Video games have long resembled comic books and fantasy novels, in that their heroes tend to be cisgender, heterosexual, white, and male. As it stands, games appeal to more people than they adequately represent. So what does trans representation look like in gaming right now, and what form would future improvements take?
A handful of characters stand out as examples of trans representation in mainstream video games. Among them is Krem, from BioWare’s 2014 fantasy role-playing game Dragon Age: Inquisition. The developer consulted with a trans focus group in creating the character and earned a GLAAD award for its efforts. In 2014, Sam Maggs of The Mary Sue hailed the mercenary supporting character as “the awesomest representation” of a trans character “in a mainstream game.”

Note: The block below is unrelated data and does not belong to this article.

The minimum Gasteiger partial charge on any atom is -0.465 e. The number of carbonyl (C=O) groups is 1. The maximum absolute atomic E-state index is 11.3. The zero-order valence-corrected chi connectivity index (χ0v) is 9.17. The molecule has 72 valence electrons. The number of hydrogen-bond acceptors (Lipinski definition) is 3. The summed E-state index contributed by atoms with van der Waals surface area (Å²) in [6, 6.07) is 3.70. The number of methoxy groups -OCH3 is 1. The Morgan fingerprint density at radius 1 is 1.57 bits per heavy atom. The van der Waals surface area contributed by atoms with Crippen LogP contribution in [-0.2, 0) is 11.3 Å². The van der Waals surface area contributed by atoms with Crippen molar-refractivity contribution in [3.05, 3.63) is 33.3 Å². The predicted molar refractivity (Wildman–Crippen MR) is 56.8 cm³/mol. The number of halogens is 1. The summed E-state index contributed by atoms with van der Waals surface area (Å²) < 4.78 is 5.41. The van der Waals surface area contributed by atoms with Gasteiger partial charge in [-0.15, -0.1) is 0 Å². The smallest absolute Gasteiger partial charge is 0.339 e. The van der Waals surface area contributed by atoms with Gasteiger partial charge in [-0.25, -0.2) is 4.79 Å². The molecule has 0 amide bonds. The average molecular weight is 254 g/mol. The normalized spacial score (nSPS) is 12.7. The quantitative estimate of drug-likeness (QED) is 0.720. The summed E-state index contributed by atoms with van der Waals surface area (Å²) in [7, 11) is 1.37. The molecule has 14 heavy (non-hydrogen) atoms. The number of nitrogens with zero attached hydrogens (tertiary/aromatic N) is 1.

“The fact that BioWare has chosen to make a major side character in the game trans, and have a whole dialogue about it in-game, is a huge step forward in representation in mainstream gaming,” Maggs writes.
In February 2020, Xbox announced the upcoming narrative adventure Tell Me Why from French studio Dontnod Entertainment, the developer behind the Life is Strange franchise, which has drawn praise for its portrayal of queer romance. Tell Me Why follows the story of siblings Alyson and Tyler, who return to their childhood home in Alaska to confront an old trauma. Tyler is trans, and transitioned from female to male prior to the start of the game’s story. Tell Me Why may be the first mainstream video game with a default trans protagonist, played by August Black (a trans actor).